Basically this equation is a cubic equation in x and y.
When a = 4 we get the following graph.
This is a graph of the equation above. It seems to show some symmetry about the y-axis. The curve crosses the x-axis at -2, 0, and 2 and it crosses the y-axis at 1, 0, and -1. Looking at other values of a may reveal what effect changes in a will have on the curve.
When a = -4
In this case the extreme curvature of the graph from x=-2 to x=2 has been smoothed .
When a =1
When a is 1 the graph changes to a ellipse with a line segment through the center. It actually appears to be the graph of two relations--one interposed upon the other. In fact by manipulating this equation by hand or with a symbol manipulator, a factored form of the equation can be found (Wilson).
From the two graphs above, we can see that indeed the two forms are equal.
When a =0 this graph seems to be a function, x=f(y)
When a is -1
With the next two graphs we can compare what happens when a= 0.9 and a=1.1. In this situation the graph seems to be rotated 90 degrees then reflected along the x-axis.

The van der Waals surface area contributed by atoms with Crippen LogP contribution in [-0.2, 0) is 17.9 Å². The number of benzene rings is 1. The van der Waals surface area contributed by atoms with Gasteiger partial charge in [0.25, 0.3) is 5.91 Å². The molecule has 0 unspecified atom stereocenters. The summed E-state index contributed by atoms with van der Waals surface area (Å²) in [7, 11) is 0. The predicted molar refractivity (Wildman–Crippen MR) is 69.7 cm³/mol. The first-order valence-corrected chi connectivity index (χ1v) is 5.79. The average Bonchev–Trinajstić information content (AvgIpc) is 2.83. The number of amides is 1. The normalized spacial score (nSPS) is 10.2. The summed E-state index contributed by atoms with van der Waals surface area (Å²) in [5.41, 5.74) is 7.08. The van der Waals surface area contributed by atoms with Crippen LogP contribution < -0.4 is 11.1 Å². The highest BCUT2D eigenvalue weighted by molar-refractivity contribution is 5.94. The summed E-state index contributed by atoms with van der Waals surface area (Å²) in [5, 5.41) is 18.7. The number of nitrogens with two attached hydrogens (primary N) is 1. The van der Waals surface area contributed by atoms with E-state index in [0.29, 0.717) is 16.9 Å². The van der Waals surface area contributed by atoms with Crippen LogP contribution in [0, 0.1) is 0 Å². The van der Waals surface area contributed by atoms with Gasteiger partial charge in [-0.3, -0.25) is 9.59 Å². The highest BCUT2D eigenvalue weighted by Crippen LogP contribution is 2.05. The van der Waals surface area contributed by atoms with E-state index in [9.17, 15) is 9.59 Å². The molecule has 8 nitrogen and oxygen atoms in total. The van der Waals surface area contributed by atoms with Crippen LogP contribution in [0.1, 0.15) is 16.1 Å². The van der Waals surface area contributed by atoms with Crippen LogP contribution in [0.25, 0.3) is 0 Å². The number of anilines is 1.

Here we have seven equations, with various values of a, all graphed on a single grid.
In this next figure a and b are chosen to be nearly equal, with values of a between -5 and +3 and values of b within 0.1 of a.
Next we see what happens when the equation is set to equal z.
The picture above is three dimensional. Graphing Calculator 3.2 returned this graph in animation.
Click here to see movie
Investing the behavior of the equation with n, a constant, added to one side.
This investigation illustrates the power of the technological advances over the past few years. One is not bound by the static figures in the textbook, but can investigate different situations from a variety of views, thereby gaining the ability to have a deeper understanding of the problem at hand.
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